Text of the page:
Globalization Leads Turkish Leader to MexicoFri, 09/01/2017 - 14:53
Mexico’s political stability has helped attract OEMs to the country, resulting in a thriving domestic supply chain. Since Lázaro Cárdenas’ government in 1934, Mexico has enjoyed stable power transitions that continue to this day. Other countries are less fortunate and in many of them companies cannot enjoy the advantages of healthy domestic production. Turkey is among the countries impacted by geopolitical conflicts, which have hindered the development of its Tier 1 suppliers. The arrival of globalization turned the tables, letting Turkish companies like Teklas find their export niche and eventually expand to other regions.
Thanks to its growth in exports, the fluid circulation systems and windscreen-wiper manufacturer was able to invest in other countries in a short amount of time. Its first foreign investment was in Bulgaria in 2006 and by 2011 the company had already ventured into China as well. It came to Mexico in 2016. The company is currently in the development phase of its production site in Mexico and once it is ready, the goal is to expand within the NAFTA market.
“Our plans in North and South America are rooted in globalization,” says Arcan Ergur, Plant Manager of Teklas Automotive Mexico and the person in charge of developing the company’s position in the Americas. OEMs are looking for suppliers that can keep up with their global footprint to save costs and maintain the same level of quality across their entire production network. “Vehicle and auto part designs are becoming more global, which means we have to be present in more countries to strengthen the production chain.”
Once Teklas had decided to establish operations in Mexico, the company performed an analysis that concluded Aguascalientes was the best option to invest in. Safety and the government’s involvement in industrial development were two defining factors for Teklas’ new investment, Ergur says. The company outsourced the plant’s construction project to a Mexican company in July 2016 and the complete infrastructure was expected to be ready by mid-2017. Ergur is also building its supplier base, leaning on Teklas’ existing network in Europe. “At this early stage, even companies located in Mexico that are already our suppliers cannot compete with their European counterparts in terms of price,” he says. The company is still exploring local opportunities and negotiating with Tier 2 suppliers that could be validated by Teklas’ OEM clients in the near future. “So far, we are right on schedule with our Mexican operations.”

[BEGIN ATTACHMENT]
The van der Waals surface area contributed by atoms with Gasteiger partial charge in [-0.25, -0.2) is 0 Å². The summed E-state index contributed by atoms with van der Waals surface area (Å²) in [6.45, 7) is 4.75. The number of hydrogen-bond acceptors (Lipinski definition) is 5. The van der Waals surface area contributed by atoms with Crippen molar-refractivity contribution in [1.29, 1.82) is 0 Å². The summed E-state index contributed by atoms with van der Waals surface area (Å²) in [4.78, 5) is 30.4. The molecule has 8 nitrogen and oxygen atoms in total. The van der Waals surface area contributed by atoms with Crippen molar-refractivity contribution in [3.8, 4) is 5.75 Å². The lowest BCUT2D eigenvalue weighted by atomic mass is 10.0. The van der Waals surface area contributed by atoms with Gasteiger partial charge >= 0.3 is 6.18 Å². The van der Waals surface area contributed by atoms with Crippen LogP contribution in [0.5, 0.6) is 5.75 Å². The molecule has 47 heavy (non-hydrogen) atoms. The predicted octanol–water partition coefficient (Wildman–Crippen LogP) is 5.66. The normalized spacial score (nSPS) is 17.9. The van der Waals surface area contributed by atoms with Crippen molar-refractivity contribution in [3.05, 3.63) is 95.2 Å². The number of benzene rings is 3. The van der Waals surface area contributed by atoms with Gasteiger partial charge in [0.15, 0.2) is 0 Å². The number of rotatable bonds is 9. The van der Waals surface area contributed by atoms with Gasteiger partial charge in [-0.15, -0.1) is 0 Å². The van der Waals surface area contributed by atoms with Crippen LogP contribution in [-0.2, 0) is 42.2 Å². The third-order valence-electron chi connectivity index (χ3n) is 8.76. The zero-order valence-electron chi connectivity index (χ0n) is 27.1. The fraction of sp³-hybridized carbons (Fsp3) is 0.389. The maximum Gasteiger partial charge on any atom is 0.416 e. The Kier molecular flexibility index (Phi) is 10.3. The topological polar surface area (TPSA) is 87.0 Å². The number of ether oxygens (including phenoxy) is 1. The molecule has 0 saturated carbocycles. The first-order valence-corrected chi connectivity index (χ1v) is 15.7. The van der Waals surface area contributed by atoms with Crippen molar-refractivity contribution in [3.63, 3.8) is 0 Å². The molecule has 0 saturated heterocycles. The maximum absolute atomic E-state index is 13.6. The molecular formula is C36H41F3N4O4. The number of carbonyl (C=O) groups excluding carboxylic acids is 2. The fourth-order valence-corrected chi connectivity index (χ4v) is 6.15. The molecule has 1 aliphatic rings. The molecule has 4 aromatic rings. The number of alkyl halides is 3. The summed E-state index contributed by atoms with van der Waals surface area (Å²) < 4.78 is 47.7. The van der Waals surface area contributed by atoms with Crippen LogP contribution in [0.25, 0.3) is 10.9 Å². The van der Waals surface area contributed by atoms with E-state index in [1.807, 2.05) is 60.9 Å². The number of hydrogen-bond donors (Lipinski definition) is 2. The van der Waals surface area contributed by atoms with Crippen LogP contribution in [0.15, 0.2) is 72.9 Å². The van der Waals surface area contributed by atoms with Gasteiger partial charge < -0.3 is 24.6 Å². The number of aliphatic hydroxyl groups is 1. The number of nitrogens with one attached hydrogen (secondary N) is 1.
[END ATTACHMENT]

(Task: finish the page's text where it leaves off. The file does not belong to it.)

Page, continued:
Teklas already works with most OEMs in the European market and it has established global contracts with companies like Volkswagen, BMW, Volvo and GM. “We have a 30-percent market share in Europe and although we are just starting production in Mexico for the North and South American markets, we see great potential, an even bigger opportunity than in China,” says Ergur.
The company will follow two strategies in the Americas. It will begin its production operations in the second half of 2017 to supply Volkswagen and Audi, BMW and Volvo by 2019, and subsequently GM, Daimler and Tesla can be added to its client portfolio for the Mexico plant. The company will also manage imports from Bulgaria to cater to GM in the US and Mexico, FCA and the Volkswagen Group. As its Mexican production facility is completed, Ergur’s plan is to transfer all components that are sourced from Bulgaria to be manufactured in Mexico.
Teklas’ current production in Mexico will be oriented toward fluid circulation systems. This is the company’s main product line and Ergur sees cooling and heating-line components for internal combustion, hybrid and electric engines as the priority. Once the plant ramps up its operations, Teklas will introduce air-intake systems to Mexico, mainly for turbocharging applications. “Gasoline and diesel prices have become a concern for many manufacturers, making turbocharger components a critical component to improve the vehicle’s performance,” says Ergur. According to Markets and Markets, this segment is expected to grow at a compound annual growth rate of almost 8 percent globally, reaching a market size of over US$18.5 billion by 2021. This shows a clear opportunity for Teklas, coupled with the 20-percent increase in gasoline prices in Mexico at the beginning of 2017. “Electric vehicles are also a priority in the industry and we are focusing on innovating in our portfolio to cater for models between 2019 and 2025,” says Ergur.